Yesterday, I attended the wedding of the son of a dear friend, followed by picture-taking and a lovely luncheon. The father of the beautiful young bride had compiled a sweet video of the couple growing up, meeting, dating, the proposal—their love story. The groom stood, looking down into the eyes of his new wife, and announced to those assembled that she was the best thing that had ever happened to him. It was all incredibly romantic—in a PG kind of way. And then they left in their highly decorated car to go on their highly anticipated honeymoon—and I was very glad I wouldn’t be watching what transpired in the honeymoon suite.
Give me curtains billowing in the wind any time, because I think romance is what happens before the honeymoon. Wedding cake, not edible undies. Unfortunately, far too many authors and Hollywood studios want to give us wedding cake with the undies baked in—sex scenes, F-bombs, bondage, hookups. Romance? I don’t think so. (I know some of you will disagree, and I hope those of you who do will be classy enough to do so in your own blog posts explaining why you read/write what you do and not in negative comments here. Thanks.)
I didn’t always feel this way. When I was younger, I read some racy novels. But I’ve come to treasure the pure romance more and more—falling in love, not consummating.
I’ve always loved movies. I even owned a video store (laugh if you remember those) for five years in the ’80s. I love movies of all genres (okay, horror, not so much). I especially love romantic comedies and Disney animated movies. As a young mother, sometimes I even had to talk my children into going to the newest Disney movies with me; after all, who wants to be the only adult there by herself?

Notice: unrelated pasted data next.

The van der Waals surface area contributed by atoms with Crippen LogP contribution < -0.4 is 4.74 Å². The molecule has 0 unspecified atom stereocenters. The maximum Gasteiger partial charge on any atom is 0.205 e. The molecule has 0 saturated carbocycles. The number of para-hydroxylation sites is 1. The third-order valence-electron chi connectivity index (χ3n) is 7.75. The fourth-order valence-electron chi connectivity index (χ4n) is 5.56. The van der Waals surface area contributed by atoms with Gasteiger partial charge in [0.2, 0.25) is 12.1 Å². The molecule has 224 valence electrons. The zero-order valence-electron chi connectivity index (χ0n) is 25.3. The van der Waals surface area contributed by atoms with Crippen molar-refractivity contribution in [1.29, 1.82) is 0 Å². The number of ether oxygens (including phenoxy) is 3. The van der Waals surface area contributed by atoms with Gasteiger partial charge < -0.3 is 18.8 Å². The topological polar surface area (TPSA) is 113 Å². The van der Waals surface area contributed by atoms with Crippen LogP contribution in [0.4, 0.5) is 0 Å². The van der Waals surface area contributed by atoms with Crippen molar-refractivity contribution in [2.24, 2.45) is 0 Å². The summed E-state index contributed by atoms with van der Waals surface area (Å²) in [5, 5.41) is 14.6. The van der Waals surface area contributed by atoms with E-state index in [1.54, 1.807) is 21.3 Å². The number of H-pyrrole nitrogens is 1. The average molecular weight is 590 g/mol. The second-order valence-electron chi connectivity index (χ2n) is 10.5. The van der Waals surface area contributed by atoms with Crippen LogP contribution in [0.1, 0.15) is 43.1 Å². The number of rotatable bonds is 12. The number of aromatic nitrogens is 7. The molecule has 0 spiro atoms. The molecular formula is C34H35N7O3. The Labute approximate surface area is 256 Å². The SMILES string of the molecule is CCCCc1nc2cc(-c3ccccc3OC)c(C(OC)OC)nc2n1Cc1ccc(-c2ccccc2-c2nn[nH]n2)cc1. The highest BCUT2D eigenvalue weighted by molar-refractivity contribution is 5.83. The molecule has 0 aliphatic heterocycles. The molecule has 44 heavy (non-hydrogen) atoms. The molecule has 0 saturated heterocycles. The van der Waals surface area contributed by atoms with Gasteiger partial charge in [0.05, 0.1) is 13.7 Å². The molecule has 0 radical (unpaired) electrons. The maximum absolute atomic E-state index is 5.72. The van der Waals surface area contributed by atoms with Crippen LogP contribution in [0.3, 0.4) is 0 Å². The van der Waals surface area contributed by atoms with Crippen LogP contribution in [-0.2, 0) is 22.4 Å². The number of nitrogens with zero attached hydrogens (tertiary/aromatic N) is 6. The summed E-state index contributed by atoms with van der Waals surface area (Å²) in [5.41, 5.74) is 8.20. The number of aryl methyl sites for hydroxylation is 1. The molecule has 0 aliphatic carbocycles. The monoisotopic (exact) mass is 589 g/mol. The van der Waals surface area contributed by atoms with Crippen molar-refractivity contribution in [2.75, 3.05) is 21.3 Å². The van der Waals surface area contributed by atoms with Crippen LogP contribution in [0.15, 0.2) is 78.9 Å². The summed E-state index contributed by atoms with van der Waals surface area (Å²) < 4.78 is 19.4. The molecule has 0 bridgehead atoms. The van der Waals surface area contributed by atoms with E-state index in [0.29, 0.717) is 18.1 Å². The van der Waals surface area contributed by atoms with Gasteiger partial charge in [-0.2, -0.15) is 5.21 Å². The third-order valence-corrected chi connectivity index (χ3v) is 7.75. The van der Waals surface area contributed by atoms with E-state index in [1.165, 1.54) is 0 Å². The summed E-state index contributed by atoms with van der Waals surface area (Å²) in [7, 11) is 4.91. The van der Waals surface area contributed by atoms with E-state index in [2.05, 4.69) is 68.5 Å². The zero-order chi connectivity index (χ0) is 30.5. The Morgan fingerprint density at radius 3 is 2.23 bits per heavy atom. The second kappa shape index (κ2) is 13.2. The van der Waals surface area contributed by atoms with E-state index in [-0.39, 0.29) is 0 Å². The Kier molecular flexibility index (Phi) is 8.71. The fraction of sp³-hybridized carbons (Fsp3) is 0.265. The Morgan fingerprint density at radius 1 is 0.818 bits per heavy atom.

What made those “cartoon” movies so great? What was the appeal? After watching action adventure and car chases and thrillers and dystopians and romances and yet another comic book hero remake, what was it about these “kid” movies that drew me in?
I think Walt Disney answered that question with a statement that has deeply influenced my writing and still resonates with me: “Over at our place, we’re sure of just one thing: everybody in the world was once a child. So in planning a new picture, we don’t think of grown-ups, and we don’t think of children. But just of that fine, clean, unspoiled spot down deep in every one of us, that maybe the world has made us forget.”
I’ve had many fans thank me for writing PG-rated books that they can read and enjoy and then pass on to their daughters and best friends without a twinge of guilt. Many readers who, like me, want to read entertaining books without the parts that make us cringe. Especially when I’m listening to audiobooks and my family can hear, I don’t want an F-bomb exploding out into the air or a body part throbbing!
In this world that is such a scary place (now we’re back to real-life genres of thrillers and horror and car chases and identity theft and sex slavery and race baiting), books are an escape. I know others might not agree, but I don’t want realism in my books—there’s already far too much of that in real life. I can see more than I want just by logging onto Facebook. What I want is to escape the ugliness for a brief while, preferably in witty dialogue with just a touch of snark, fun characters, and situations inherently funny.